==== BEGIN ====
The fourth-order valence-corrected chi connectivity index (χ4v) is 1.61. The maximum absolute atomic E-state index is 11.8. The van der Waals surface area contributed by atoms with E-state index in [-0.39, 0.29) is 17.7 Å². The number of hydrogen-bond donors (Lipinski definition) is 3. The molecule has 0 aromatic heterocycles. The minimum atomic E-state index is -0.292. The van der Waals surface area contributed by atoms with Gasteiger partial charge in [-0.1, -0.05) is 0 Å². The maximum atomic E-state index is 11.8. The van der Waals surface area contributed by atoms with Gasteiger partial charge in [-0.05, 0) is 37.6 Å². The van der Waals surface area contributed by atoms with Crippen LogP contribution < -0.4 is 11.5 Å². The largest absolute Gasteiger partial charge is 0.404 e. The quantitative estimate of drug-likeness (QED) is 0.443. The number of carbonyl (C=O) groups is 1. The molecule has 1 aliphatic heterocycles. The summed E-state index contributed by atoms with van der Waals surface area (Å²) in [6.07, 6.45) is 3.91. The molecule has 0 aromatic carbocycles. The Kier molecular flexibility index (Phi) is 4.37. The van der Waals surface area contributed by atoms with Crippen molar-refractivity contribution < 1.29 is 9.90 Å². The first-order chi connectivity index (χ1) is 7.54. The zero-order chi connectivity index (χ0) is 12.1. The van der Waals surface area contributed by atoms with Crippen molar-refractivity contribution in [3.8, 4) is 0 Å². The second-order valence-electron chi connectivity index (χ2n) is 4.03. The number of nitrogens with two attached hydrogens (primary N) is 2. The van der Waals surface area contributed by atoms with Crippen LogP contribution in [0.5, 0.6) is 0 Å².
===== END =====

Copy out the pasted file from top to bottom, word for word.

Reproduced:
The fourth-order valence-corrected chi connectivity index (χ4v) is 1.61. The maximum absolute atomic E-state index is 11.8. The van der Waals surface area contributed by atoms with E-state index in [-0.39, 0.29) is 17.7 Å². The number of hydrogen-bond donors (Lipinski definition) is 3. The molecule has 0 aromatic heterocycles. The minimum atomic E-state index is -0.292. The van der Waals surface area contributed by atoms with Gasteiger partial charge in [-0.1, -0.05) is 0 Å². The maximum atomic E-state index is 11.8. The van der Waals surface area contributed by atoms with Gasteiger partial charge in [-0.05, 0) is 37.6 Å². The van der Waals surface area contributed by atoms with Crippen LogP contribution < -0.4 is 11.5 Å². The largest absolute Gasteiger partial charge is 0.404 e. The quantitative estimate of drug-likeness (QED) is 0.443. The number of carbonyl (C=O) groups is 1. The molecule has 1 aliphatic heterocycles. The summed E-state index contributed by atoms with van der Waals surface area (Å²) in [6.07, 6.45) is 3.91. The molecule has 0 aromatic carbocycles. The Kier molecular flexibility index (Phi) is 4.37. The van der Waals surface area contributed by atoms with Crippen molar-refractivity contribution < 1.29 is 9.90 Å². The first-order chi connectivity index (χ1) is 7.54. The zero-order chi connectivity index (χ0) is 12.1. The van der Waals surface area contributed by atoms with Crippen molar-refractivity contribution in [3.8, 4) is 0 Å². The second-order valence-electron chi connectivity index (χ2n) is 4.03. The number of nitrogens with two attached hydrogens (primary N) is 2. The van der Waals surface area contributed by atoms with Crippen LogP contribution in [0.5, 0.6) is 0 Å².